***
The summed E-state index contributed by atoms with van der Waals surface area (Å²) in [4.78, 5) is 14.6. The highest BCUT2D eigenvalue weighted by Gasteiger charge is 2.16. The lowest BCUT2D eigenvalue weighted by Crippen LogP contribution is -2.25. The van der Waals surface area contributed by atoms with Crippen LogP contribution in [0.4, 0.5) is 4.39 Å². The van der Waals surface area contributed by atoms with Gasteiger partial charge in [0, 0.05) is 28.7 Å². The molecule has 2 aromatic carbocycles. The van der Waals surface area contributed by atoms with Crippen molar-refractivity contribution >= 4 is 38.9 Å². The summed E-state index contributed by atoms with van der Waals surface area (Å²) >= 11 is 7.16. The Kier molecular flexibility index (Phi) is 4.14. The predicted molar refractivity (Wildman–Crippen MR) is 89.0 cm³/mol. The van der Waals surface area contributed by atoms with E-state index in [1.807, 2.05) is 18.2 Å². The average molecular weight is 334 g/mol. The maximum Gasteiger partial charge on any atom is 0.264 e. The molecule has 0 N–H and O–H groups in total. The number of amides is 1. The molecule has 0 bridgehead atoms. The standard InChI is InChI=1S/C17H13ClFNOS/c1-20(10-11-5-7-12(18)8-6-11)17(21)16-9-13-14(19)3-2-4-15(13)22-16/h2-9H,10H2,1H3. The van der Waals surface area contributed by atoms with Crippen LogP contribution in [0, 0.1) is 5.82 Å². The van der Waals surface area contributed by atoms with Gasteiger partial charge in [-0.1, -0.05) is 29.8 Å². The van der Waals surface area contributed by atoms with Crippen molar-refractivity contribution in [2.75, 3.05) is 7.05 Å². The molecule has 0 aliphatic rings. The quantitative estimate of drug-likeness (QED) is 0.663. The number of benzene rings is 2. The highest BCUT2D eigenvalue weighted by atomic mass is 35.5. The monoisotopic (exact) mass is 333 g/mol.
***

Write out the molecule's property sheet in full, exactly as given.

The summed E-state index contributed by atoms with van der Waals surface area (Å²) in [4.78, 5) is 14.6. The highest BCUT2D eigenvalue weighted by Gasteiger charge is 2.16. The lowest BCUT2D eigenvalue weighted by Crippen LogP contribution is -2.25. The van der Waals surface area contributed by atoms with Crippen LogP contribution in [0.4, 0.5) is 4.39 Å². The van der Waals surface area contributed by atoms with Gasteiger partial charge in [0, 0.05) is 28.7 Å². The molecule has 2 aromatic carbocycles. The van der Waals surface area contributed by atoms with Crippen molar-refractivity contribution >= 4 is 38.9 Å². The summed E-state index contributed by atoms with van der Waals surface area (Å²) >= 11 is 7.16. The Kier molecular flexibility index (Phi) is 4.14. The predicted molar refractivity (Wildman–Crippen MR) is 89.0 cm³/mol. The van der Waals surface area contributed by atoms with E-state index in [1.807, 2.05) is 18.2 Å². The average molecular weight is 334 g/mol. The maximum Gasteiger partial charge on any atom is 0.264 e. The molecule has 0 N–H and O–H groups in total. The number of amides is 1. The molecule has 0 bridgehead atoms. The standard InChI is InChI=1S/C17H13ClFNOS/c1-20(10-11-5-7-12(18)8-6-11)17(21)16-9-13-14(19)3-2-4-15(13)22-16/h2-9H,10H2,1H3. The van der Waals surface area contributed by atoms with Crippen LogP contribution in [0, 0.1) is 5.82 Å². The van der Waals surface area contributed by atoms with Gasteiger partial charge in [-0.1, -0.05) is 29.8 Å². The van der Waals surface area contributed by atoms with Crippen molar-refractivity contribution in [2.75, 3.05) is 7.05 Å². The molecule has 0 aliphatic rings. The quantitative estimate of drug-likeness (QED) is 0.663. The number of benzene rings is 2. The highest BCUT2D eigenvalue weighted by atomic mass is 35.5. The monoisotopic (exact) mass is 333 g/mol.